So far, we spent 4 (nearing 5) months writing extensive smart contract code, completely separated our core business (Slock.it UG) from the DAO framework we built, spent 5 figures of our own money to have its code audited by an independent company, then gave it away free and open source for anyone to re-use (complete withwhitepaper). To top it off, we recently retained legal counsel to ensure — to the best of our ability — that this framework will come with the required disclaimers in most jurisdictions.
Yet, Slock it UG will hold exactly zero DAO tokens. No, there is no hidden “pool” or premine either. It’s the DAO that will steer itself, and no one else. The “A” stands for “Autonomous”.
Thankfully, we haven’t lost our minds — we just believe in synergistic relationships. When a suitable DAO presents itself, Slock.it UG will submit to it a very strong proposal to build the Ethereum Computer and its ecosystem of apps+dapps: products that the DAO will then be able to sell access to.
That’s mutual self-interest. It would be myopic to think that the DAO story starts and ends at the first proposal — Service Providers and whitelisted addresses will want to ensure they will do a good job in order to be selected for the next proposal, and the following, and the following, for years to come.
Slock.it UG itself is incentivized to demonstrate how successful this model can be, and how a synergistic relationship between a DAO and a Service Provider can make revenue flow both ways, far more than any ‘traditional’ model would.
Which brings me to my main point, mutual self-interest. When I hire someone to build a wall for my house, I do not hold shares of the building company and that company doesn’t hold shares in my house either. Call me crazy, but in spite of this I still expect the wall to be built, and to be built to my satisfaction. I’m demanding like that.
DAOs aren’t Kickstarters… DAOs will will have many Service Providers over time, and Service Providers will coordinate work between multiple, separate companies in the physical world. A Service Provider is ultimately nothing more than a construction foreman driven by a smart contract, coordinating actors in the physical world at the behest of the DAO.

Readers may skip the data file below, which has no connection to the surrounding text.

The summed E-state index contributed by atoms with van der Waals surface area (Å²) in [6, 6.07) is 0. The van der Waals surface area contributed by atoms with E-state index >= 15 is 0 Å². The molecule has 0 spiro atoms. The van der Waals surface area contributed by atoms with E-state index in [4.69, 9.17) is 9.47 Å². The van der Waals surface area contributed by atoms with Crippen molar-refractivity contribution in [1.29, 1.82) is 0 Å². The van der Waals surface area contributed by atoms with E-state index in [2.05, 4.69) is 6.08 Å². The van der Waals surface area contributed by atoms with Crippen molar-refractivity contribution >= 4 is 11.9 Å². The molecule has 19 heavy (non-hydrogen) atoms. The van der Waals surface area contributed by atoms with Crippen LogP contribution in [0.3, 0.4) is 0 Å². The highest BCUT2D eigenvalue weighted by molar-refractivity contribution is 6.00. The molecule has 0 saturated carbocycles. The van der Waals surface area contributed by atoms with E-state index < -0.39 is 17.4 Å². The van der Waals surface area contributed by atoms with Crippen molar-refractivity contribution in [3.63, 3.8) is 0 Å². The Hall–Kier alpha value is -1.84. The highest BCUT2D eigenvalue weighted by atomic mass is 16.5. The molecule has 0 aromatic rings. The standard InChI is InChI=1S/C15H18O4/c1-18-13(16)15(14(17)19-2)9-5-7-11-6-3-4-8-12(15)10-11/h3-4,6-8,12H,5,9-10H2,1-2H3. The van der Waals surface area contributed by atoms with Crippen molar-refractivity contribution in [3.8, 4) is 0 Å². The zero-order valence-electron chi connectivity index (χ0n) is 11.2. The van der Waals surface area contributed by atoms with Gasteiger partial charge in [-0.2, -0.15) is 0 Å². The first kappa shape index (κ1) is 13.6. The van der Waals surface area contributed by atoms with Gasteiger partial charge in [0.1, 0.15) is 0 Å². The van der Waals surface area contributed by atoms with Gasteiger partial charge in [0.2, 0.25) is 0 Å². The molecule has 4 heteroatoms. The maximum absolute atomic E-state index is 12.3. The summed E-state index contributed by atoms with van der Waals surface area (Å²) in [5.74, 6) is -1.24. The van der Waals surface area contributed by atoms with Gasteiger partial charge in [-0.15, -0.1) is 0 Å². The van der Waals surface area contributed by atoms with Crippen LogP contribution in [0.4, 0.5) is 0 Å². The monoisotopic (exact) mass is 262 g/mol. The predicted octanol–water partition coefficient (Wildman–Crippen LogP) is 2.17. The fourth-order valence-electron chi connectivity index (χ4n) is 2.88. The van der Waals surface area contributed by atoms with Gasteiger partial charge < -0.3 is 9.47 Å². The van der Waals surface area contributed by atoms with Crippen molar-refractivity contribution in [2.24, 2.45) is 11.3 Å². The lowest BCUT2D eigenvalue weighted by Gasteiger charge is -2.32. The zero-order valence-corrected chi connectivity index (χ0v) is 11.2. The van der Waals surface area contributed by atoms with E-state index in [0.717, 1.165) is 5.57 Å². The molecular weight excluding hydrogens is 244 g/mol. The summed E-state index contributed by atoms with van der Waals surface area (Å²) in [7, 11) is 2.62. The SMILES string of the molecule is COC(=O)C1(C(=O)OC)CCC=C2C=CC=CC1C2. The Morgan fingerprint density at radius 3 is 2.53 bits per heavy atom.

Service Providers will also have other clients than the DAO, maybe even other DAOs. In fact, I foresee the creation of a marketplace, with the order book composed of Proposals on one side and DAOs RFPs on the other.
If this sounds familiar, it’s because that’s exactly how client/supplier relationships already work in the real world. And that’s a good thing.
When you hire a contractor to build a house, a piece of software, or a hardware product, you want companies that have prior experience, and the capacity to deliver. You want that company, supplier, service provider — to succeed, so that they do a good job to completion, leverage talented, well compensated workers and stay available for future work.
This relationship is governed transparently through immutable contracts, not of the obscure, inscrutable legal kind, but of the smart kind: an irrefutable sets of rules held on the blockchain defining the engagement between the DAO and its Service Provider. For example, a Service Provider could be compensated for its efforts on a monthly basis and not a lump sum.
Service Providers therefore have everything to gain in the continued development of the DAO’s product line(s) and overall success.
We think these concepts forms the basis of a healthy relationship between DAO and Service Provider. We certainly hope for our 100% decentralized, fully autonomous framework to become the DAO standard going forward — and we would be happy to provide completely free advice to startups out there on how to bootstrap their own DAO (just come and say hello in ourSlack).
It’s our way of saying thank you to the community and share into the success we had as developers on Ethereum. What’s most exciting to me is that several organizations including charities already approached us, willing to fork the repository and explore this new transparent governance model themselves.
I’ll finish by paraphrasing my friend Nicolas Loubet , from Think Tank Cellabz : “Our study shows with very little uncertainty that the FLOSS communities are waiting impatiently for new governance models — such as the DAO. They open the possibility to build a software community of the highest caliber, on a global scale. ”